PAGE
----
Last modified: Monday, August 23, 2004
National survey gauges high school students' engagement
BLOOMINGTON, Ind. -- New survey results from Indiana University Bloomington complement standardized test scores by providing data on the experiences that influence high school students' academic performance. The High School Survey of Student Engagement identifies student behaviors and school characteristics that can be changed to enhance student learning.
HSSSE, a first-of-its-kind national survey, was piloted in 2003 and then completed in April by 90,530 students from 103 high schools in 26 states. Participating schools receive reports with extensive data on their students compared to the aggregate of all other HSSSE respondents. HSSSE respondents closely resemble the national profile of high school students based on U.S. Department of Education statistics.
On the survey, for example, 55 percent of the respondents reported spending three hours or less per week on homework, readings, rehearsing or other school assignments. "Students devoted more time to personal reading online than to assigned readings for their classes," said Martha McCarthy, HSSSE director and Chancellor's Professor in the School of Education at IU Bloomington. McCarthy noted that "schools can change expectations in this regard by providing assistance, such as a homework hotline, or offering incentives, such as bonus questions on homework assignments."
Teachers also might alter instructional activities based on the data pertaining to students' writing patterns. Three out of 10 students had written no papers longer than five pages during the current school year. They were more likely to have written shorter papers. Almost two-fifths had written at least seven papers less than three pages in length during the year.
McCarthy said current federal and state policies emphasize the use of standardized test results to evaluate students and schools. These tests, however, focus on what students know rather than on the conditions that lead to learning. HSSSE results can be used almost immediately to help schools identify where to focus attention and resources to improve student learning and school effectiveness. HSSSE builds on the success of IU's National Survey of Student Engagement, which has been asking college students questions about their college experience for five years.
Here are more HSSSE findings:
- Fifty-eight percent of the high school students reported they feel safe at school.
- Those who strongly agreed that they were supported by teachers were far more likely to feel safe at school than those who strongly disagreed that they were supported by teachers (76 percent compared to 24 percent).
- Less than half (46 percent) of special education students reported feeling safe at school.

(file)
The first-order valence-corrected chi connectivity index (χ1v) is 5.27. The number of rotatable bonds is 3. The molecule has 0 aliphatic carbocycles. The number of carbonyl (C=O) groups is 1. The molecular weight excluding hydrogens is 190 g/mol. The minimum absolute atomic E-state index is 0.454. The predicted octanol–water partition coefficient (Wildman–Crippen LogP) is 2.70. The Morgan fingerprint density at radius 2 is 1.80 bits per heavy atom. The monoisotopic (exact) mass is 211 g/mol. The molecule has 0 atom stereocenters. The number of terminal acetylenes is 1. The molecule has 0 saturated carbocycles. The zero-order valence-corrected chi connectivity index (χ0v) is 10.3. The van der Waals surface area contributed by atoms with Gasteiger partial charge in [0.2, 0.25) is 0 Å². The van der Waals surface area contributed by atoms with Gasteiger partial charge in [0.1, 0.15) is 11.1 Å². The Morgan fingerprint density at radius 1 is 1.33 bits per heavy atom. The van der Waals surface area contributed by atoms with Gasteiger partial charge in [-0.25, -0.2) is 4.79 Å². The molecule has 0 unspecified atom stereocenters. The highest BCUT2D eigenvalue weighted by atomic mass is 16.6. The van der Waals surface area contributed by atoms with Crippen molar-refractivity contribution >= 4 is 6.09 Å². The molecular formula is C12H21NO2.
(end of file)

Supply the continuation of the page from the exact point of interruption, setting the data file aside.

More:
- Freshmen were less likely than seniors to feel safe at school (54 percent compared to 67 percent).
- African American students were much less likely than white students to feel safe at school (44 percent compared to 64 percent).
- Work habits varied by grade: 70 percent of seniors spent more than 10 hours a week working for pay, compared to 11 percent of freshmen.
- Male students were more likely than female students to spend more than seven hours a week exercising (40 percent compared to 28 percent), playing video games (25 percent to 5 percent) and watching television (37 percent to 25 percent).
- Thirty-seven percent of the students reported they were not involved in school athletics, clubs, student government, publications or other school-sponsored activities. Twenty-nine percent reported devoting at least seven hours a week to such activities.
Student voice and the school environment
- Fifty-one percent of the students indicated they have a voice in making classroom decisions.
- Eighty-four percent said it is important to make good grades, yet only 56 percent indicated that they put forth a great deal of effort in their school work.
- Less than half of the students said they cared about their current school (47percent) and would choose the same school again if given the opportunity (48 percent).
- Sixty-four percent reported feeling like they fit in at school.
- Almost three-fifths (59 percent) reported that their school placed a significant amount of emphasis on treating students fairly and with respect.
- Twenty-four percent of students reported never having a serious conversation with a student of a different race or ethnicity. However, 44 percent reported they frequently had such conversations.
- Forty-seven percent said they frequently had serious conversations with students who differed from them in terms of religious beliefs, political opinions or personal values.
- Slightly less than half (49 percent) reported that views of different races, religions, genders or political beliefs were frequently considered in class discussions or assignments.
- About two-fifths (41percent) reported that their school placed substantial emphasis on encouraging contact among students from different backgrounds and beliefs, while 24 percent of the students indicated their school placed very little emphasis on encouraging such contact.
- Four out of five students reported that they expected to continue their education after high school, with as many as 71 percent aiming for a four-year bachelor's degree or higher.
- Three out of four students reported that their schools placed a substantial amount of emphasis on preparing them for postsecondary education.
More HSSSE 2004 results and information about how schools can participate in the survey in 2005 can be found at http://www.iub.edu/~nsse/hssse. This Web site also includes a list of participating schools, but it does not report any data that identify individual schools or students.
To speak with McCarthy, contact Tracy James at 812-855-0084 or firstname.lastname@example.org.